Newenden, St Peter
Newenden's Saxon font
St Peter's church in Newenden stands on a small rise opposite the local pub and playing field. It's a beautiful old building, which dates primarily to the 14th century. The highlight of a visit is undoubtedly the superb font, which is richly carved with intricate designs of intriguing late Saxon or early Norman motifs.

The font is square, with a broad upper bowl supported on an immensely solid three-section base. The font is backed up to a large nave column, and the side against the column is uncarved, which suggests that it was created for some other location and simply placed against the column to hide the unfinished side. A modern copy of the font stands in the parish church at Rye.

Among the interesting carvings around the exterior of the bowl are a lion and a wyvern, or winged dragon with a barbed tail. There are also plants and a humanesque figure, as well as simple geometric patterns, are interwoven in ebullient style.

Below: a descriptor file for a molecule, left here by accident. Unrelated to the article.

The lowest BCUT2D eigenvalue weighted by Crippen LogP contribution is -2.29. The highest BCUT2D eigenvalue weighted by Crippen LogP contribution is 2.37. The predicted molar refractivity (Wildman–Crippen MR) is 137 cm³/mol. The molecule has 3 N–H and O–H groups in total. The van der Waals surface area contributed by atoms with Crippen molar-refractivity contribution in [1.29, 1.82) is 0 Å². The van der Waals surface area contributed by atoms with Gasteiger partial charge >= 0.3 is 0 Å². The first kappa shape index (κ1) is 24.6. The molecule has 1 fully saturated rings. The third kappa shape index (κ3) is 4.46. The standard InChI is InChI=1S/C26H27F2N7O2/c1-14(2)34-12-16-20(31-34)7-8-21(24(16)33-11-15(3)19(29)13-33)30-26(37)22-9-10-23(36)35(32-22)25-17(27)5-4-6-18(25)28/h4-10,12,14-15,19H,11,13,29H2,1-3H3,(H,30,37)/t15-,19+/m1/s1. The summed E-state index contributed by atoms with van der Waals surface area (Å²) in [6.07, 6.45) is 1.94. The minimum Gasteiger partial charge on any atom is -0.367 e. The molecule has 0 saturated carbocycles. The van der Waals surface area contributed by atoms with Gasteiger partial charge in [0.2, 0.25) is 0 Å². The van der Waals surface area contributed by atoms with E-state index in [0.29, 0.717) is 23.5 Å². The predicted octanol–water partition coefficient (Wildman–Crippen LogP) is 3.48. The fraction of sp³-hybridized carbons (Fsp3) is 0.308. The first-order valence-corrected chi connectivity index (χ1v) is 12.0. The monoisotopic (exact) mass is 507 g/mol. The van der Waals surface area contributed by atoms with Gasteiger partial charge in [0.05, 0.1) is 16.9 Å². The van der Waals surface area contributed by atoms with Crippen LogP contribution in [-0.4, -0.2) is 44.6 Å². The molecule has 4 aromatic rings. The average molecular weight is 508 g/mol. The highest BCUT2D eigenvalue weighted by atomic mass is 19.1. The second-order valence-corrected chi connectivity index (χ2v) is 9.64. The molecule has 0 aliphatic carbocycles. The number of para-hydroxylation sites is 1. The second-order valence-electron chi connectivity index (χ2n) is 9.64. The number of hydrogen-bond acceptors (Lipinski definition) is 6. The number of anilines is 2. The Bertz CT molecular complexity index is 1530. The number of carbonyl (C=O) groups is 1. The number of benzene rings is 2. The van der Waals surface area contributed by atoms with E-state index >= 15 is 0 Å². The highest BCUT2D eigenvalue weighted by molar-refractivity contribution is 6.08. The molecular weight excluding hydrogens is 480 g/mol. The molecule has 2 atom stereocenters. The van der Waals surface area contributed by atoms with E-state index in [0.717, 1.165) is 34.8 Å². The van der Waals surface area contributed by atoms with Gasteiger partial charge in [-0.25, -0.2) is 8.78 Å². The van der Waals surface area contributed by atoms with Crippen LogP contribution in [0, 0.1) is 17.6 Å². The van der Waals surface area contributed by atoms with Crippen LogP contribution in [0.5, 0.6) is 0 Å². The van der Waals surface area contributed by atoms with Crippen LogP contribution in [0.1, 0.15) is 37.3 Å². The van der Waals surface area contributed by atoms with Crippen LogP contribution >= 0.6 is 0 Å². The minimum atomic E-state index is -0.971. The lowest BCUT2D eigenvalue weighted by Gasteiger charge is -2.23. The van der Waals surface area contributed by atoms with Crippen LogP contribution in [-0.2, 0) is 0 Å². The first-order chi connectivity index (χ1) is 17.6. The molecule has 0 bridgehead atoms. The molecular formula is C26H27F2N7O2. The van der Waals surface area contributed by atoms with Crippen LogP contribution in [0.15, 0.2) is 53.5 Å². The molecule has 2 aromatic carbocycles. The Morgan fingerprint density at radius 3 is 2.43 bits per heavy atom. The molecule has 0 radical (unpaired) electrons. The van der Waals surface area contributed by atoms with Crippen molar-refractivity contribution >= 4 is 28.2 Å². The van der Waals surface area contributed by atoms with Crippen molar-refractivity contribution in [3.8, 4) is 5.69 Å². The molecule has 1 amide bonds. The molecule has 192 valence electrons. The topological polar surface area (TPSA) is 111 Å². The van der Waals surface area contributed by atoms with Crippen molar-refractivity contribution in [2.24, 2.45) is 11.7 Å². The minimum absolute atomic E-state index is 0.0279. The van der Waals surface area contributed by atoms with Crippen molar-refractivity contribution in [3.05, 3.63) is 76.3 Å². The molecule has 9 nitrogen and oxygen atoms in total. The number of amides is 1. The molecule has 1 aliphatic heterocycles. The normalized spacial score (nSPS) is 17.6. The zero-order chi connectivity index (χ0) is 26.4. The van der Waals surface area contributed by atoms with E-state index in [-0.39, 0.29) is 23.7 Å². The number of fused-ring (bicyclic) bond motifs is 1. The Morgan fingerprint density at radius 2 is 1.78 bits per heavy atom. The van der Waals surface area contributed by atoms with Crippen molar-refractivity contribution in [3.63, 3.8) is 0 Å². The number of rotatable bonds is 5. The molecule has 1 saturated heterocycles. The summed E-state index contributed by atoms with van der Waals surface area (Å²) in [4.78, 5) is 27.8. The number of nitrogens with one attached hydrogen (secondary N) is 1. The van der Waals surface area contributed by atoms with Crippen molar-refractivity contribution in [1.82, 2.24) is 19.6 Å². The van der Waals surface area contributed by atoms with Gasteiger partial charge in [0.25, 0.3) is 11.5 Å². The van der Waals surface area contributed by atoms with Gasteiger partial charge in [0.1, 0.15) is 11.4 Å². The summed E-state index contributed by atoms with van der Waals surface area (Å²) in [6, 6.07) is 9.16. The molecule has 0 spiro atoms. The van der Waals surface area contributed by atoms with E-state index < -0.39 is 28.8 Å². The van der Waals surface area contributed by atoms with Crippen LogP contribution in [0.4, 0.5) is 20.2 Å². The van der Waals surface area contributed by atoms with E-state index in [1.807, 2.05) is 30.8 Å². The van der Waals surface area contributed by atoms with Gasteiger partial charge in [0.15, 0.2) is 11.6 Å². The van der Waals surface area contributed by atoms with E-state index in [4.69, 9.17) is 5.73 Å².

The church used to be much larger, but the chancel became ruinous and collapsed in the 18th century and the west tower was pulled down shortly after. The villagers had to wait until 1931 for a new chancel. The current tower and spire were built in 1859, so they must have been considered more important to replace than the chancel!

The south porch is largely 14th century. Above it is a small chamber where you might expect a priest's room or even an early schoolroom to be located. However, in this case, the chamber had more serious uses; it was used as a prison cell. This could only be entered through a door in the south wall of the nave.

The clock was added to the tower in 1911 to commemorate the Coronation of George V. There is a single bell, cast by G Mears of London in 1860.

The carved and panelled pulpit deserves a look; it is either Elizabethan or Jacobean; the youngest panel is dated 1639 but the whole appears much earlier.

The vestry screen is a beautifully carved example from the 15th century. Contemporary to the screen is the main west window, which depicts St Peter with the keys to heaven.

The first Carmelite monks in England came to Newenden in 1242, and they established a monastery at nearby Lossenham, but it does not appear that there was any direct connection between the monastery and Newenden.